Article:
Civil Service Learning programme a “work in progress”, committee hears

“Marmitey” Civil Service Learning programme is not a finished product, say officials 


By Sarah.Aston

16 Dec 2014

Skills and capabilities in the Civil Service are better than they were thanks to Civil Service Learning (CSL), but there is still a way to go, senior Whitehall figures said yesterday.

Appearing before the Public Administration Select Committee (PASC), Chris Last, Oliver Robbins, Hilary Spencer and Francis Maude emphasised the successes of CSL but acknowledged there is still more to do.

Responding to a question on which areas of CSL are currently successful and where CSL can improve, Spencer – who became director of the learning programme in September – said CSL has delivered on its objective of providing collaborative and cost-effective learning.

She also identified a number of challenges facing the service, however.

Because CSL comprises a mixture of online and classroom learning – carried out by in-house and external providers – Spencer said that there “is almost too much for people to make sense of.”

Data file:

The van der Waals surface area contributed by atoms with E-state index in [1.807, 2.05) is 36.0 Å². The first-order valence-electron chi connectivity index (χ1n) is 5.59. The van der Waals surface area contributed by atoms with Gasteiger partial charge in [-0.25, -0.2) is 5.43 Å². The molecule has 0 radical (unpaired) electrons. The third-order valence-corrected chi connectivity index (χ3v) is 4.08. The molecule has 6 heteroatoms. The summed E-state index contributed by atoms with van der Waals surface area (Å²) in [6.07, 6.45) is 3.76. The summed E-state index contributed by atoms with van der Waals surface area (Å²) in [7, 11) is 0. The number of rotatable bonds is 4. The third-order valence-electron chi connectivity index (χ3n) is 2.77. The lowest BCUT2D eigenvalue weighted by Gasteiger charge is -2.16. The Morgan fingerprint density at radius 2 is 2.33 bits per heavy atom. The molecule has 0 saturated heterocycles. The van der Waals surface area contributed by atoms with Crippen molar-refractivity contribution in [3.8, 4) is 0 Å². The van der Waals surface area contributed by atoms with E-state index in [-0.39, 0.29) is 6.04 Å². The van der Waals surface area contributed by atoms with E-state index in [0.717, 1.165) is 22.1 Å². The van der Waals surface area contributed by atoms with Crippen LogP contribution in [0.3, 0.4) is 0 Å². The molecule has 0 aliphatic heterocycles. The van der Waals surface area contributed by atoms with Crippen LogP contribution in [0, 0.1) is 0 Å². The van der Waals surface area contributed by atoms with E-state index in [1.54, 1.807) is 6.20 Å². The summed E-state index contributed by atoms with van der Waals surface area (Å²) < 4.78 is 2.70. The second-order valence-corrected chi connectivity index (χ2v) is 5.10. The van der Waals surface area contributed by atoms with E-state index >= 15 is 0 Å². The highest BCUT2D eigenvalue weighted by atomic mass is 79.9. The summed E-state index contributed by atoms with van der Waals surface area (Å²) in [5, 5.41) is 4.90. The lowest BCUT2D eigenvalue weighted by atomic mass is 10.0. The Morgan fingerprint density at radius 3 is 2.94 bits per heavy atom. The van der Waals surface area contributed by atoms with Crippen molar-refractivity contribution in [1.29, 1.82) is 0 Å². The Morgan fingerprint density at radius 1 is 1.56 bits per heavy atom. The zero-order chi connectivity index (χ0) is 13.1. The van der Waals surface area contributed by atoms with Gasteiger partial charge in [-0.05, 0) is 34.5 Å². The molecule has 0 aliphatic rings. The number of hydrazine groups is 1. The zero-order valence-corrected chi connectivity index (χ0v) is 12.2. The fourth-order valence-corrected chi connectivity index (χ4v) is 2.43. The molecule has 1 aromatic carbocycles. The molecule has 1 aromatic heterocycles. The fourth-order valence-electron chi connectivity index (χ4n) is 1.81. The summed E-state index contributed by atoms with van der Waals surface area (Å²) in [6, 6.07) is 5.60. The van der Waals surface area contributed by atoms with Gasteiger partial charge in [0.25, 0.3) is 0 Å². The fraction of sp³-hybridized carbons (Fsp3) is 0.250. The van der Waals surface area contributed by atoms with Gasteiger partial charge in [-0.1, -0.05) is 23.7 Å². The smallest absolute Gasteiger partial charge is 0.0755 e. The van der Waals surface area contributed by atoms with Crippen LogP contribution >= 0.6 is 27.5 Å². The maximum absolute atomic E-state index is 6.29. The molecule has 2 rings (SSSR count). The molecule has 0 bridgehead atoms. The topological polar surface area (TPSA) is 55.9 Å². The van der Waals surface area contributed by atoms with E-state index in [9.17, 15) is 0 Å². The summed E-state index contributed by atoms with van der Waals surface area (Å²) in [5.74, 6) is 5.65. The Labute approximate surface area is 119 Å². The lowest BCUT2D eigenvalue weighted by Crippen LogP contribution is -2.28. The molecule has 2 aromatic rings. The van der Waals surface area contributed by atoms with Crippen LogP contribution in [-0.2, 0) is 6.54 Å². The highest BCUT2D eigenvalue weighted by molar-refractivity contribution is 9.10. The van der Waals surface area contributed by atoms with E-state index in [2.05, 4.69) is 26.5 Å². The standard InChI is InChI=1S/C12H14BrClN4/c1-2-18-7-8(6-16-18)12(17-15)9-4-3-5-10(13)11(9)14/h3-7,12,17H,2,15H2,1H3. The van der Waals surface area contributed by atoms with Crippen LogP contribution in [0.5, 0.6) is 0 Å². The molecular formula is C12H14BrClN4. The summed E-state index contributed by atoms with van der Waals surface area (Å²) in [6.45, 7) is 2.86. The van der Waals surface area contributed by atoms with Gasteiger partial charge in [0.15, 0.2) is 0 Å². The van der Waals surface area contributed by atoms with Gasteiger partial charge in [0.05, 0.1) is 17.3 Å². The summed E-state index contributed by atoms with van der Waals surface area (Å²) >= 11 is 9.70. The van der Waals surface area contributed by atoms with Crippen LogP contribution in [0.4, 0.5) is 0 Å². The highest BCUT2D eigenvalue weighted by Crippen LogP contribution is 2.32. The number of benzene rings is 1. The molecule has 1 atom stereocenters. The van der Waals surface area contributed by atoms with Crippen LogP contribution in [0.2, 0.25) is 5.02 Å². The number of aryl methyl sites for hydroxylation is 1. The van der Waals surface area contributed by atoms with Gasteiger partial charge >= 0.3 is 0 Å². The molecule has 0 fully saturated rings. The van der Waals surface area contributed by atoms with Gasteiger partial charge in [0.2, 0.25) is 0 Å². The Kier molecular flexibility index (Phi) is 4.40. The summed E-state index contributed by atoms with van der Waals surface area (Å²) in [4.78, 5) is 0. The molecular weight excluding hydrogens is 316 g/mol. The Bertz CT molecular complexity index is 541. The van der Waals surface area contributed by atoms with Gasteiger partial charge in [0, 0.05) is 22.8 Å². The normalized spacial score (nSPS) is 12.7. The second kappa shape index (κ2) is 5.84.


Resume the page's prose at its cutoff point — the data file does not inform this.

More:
The complex nature of the service has led to a split in opinions as to whether CSL is actually useful, she said. This polarisation was particularly evident in the response to the e-learning programmes, Spencer added.

“E-learning seems to be a bit ‘Marmitey’ for people,” she said.

Last, who is head of Civil Service Human Resources, added that another area in need of improvement is how CSL trains leaders.

“There is still work to be done on the high end piece,” he said, adding: “One of the big things we realised we haven’t got is good development all the way up the Civil Service.”

It was not all bad news, however, as Civil Service director general Oliver Robbins pointed out.

“The clarity over accountabilities has improved and Civil Service Learning has got rid of an enormous number of duplicating and overlapping capabilities across departments,” he said.

“One of the things we have to watch is that we don’t try and look at very short term failures and successes. This takes time, over many years, not a few months,” warned Last.

For Maude, CSL will never be a finished product: “I think everyone concerned with Civil Service Learning will say it’s a work in progress and it probably always will be.” 


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